Let’s try a Bayesian t-test. Here we see a posterior distribution of our results. The mean difference between groups was estimated to be 1.37, and the 95% credible interval around that difference is reported as -0.248 to 3.01. A credible interval represents the percentage (95% in this case) of symmetric area under the distribution that represents the uncertainty in our point estimate. The percentage can also be used to interpret the chance that the interval has captured the true parameter. So in this example, we can say that we are 95% certain that the true difference in means lies between -0.248 and 3.01, with our best guess being 1.37. Another thing we can use credible intervals for is “significance” interpretation. If a credible interval overlaps 0, it can be interpreted that 0 is within the range of possible estimates and therefore there is no significant interpretation. (If 0 were to be outside our 59% CI, we would have evidence that 0 is not a very likely estimate and therefore the group means are “statistically significant.”) It’s worth noting that the concept of statistical significance may be alive and well in Bayesian esimation; however, you need to define how the term is used because there is no a priori significance level as there is in frequentist routines.

Consider also that the frequentist t-test found a significant difference and the Bayesian t-test did not find a difference. In reality, with simple (and even more complex) datasets, both types of estimation will often arrive at the same answer. This example was generated to show that there is the possibility to reach different significance conclusions using the same data. Perhaps what is more important in this example is to ask yourself if two types of estimation reach different conclusions about the data, which are you more likely to trust—the procedure that provides little information and spits out a yes or no, or the procedure that is full tractable and provides results and estimation for all parts of the model? But wait—there’s more! Because Bayesian estimation assumes underlying distributions for everything, we get richer results. All estimated parameters have their own posterior distributions, even the group-specific standard deviations.

Despite the benefits illustrated in this example, it’s important to know that the Bayesian approach is not inherently the correct way to appraoch estimation. In fact, we cannot know which method is correct. All we can know is that we are presented with a choice as to which method provides richer information from which we can base a decision.

### 3.3.2 More differences

Frequentists: $$p(data|\theta)$$

• Data are repeatable, random variables
• Inference from (long-run) frequency of data
• Parameters do not change (the world is fixed and unknowable)
• All experiments are (statistically) independent
• Results driven by point-estimates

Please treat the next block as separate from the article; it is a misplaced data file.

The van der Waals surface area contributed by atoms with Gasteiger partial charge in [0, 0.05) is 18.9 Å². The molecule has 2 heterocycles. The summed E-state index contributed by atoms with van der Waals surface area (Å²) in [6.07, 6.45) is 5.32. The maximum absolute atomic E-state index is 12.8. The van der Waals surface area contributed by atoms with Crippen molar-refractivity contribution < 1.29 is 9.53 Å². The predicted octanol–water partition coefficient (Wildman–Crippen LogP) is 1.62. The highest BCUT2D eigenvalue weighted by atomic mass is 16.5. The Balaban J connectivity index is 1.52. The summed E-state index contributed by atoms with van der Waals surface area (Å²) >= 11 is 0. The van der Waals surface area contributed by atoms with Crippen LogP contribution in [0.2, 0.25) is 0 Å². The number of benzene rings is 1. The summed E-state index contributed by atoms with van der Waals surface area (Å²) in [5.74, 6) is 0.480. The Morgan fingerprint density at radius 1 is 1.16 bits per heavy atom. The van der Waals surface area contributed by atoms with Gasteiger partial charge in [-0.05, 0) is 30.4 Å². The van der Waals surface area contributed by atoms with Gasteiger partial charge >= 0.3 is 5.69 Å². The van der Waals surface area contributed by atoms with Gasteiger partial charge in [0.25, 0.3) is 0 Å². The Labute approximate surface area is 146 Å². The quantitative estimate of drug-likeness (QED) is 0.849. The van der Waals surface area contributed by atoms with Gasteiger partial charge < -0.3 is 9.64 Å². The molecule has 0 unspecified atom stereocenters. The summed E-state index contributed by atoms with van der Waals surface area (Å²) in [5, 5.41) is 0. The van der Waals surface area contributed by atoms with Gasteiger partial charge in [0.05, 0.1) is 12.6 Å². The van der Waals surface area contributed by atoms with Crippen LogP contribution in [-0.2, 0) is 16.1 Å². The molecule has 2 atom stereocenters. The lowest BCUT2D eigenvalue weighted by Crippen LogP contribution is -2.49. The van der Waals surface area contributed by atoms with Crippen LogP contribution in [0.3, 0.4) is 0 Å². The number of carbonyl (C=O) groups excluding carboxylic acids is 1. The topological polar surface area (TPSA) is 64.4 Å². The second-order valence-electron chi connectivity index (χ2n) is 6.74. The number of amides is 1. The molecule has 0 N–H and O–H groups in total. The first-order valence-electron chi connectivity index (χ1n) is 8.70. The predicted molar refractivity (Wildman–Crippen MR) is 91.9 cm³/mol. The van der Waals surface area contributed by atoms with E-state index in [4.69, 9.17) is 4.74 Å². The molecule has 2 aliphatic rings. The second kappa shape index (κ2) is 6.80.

• Null Hypothesis emphasis; accept or reject

Bayesians: $$p(\theta |data)$$

• The data are fixed (data is what we know)
• Parameters are random variables to estimate
• Degree-of-belief interpretation from probability
• We can update our beliefs; analyses need not be independent
• Driven by distributions and uncertainty

### 3.3.3 Put another way

Frequentists asks: The world is fixed and unchanging; therefore, given a certain parameter value, how likely am I to observe data that supports that parameter value?

Bayesian asks: The only thing I can know about the changing world is what I can observe; therefore, based on my data, what are the most likely parameter values I could infer?

Given the strengths and weaknesses for both types of estimation, why did the Frequentist approach dominate for so long, even to the present? The best explanation includes several reasons. Frequentist routines are computationally simple compared to Bayesian appraoches, which has permitted them to be formalized into point-and-click routines that are available to armchair statisticians. Additionally, the create and popularization of ANOVA ran parallel to the rise in popularity of Frequentist appraoches, and ANOVA provided an excellent model for many data sets. Finally, although the limitations and issues with p-values are well-publicized, there has been historic appeal for statistical complexity being reduced to a significant or non-significant outcome.

### 3.3.4 Uncertainty: Confidence Interval vs Credible Interval

Consider the point estimate of 5:12 and the associated uncertainty of 4:12–6:12

Frequentist interpretation: Based on repeated sampling, 95% of intervals contain the true, unknowable parameter. Therefore, there is a 95% chance that 4.12–6.12 contains the true parameter we are interested in. Bayesian interpretation: Based on the data, we are 95% certain that the interval 4.12–6.12 contains the parameter value, with the most likely value being 5.12 (the mean/mode of the distribution). These are different interpretations!

### 3.3.5 Bayesian Pros and Cons

Pros

• Can accomodate small samples sizes
• Uncertainty accounted for easily
• Degree-of-belief interpretation
• Very flexible with respect to model design
• Modern computers make computation possible

Cons

• Still need to code (but also a pro?)
• Still computationally intensive in some applications

Other Practical Advantages of Bayesian Estimation

• Easy to use different distributions (e.g., t-test with t-distribution)
• Free examination and comparisons
• Comparing standard deviations
• Comparing factor levels
• The data don’t change, why should the p-value?
• Uncertainty for ALL parameters and derived quantities
• Credible intervals make more sense than confidence intervals
• Probabilistic statements about parameters and inference
• With diffuse priors, approximate MLE (no estimation risk)
• Test statistics and model outcome NOT dependent on sampling intentions
• Frequentists experiments need a priori sample size (do you do this?)
• Test statistics vary, which means p-values vary, which means decisions change
• The data don’t change, why should the p-value? ### References

Kéry, Marc, and Michael Schaub. 2011. Bayesian Population Analysis Using Winbugs: A Hierarchical Perspective. Academic Press.

Link, William A, and Richard J Barker. 2009. Bayesian Inference: With Ecological Applications. Academic Press.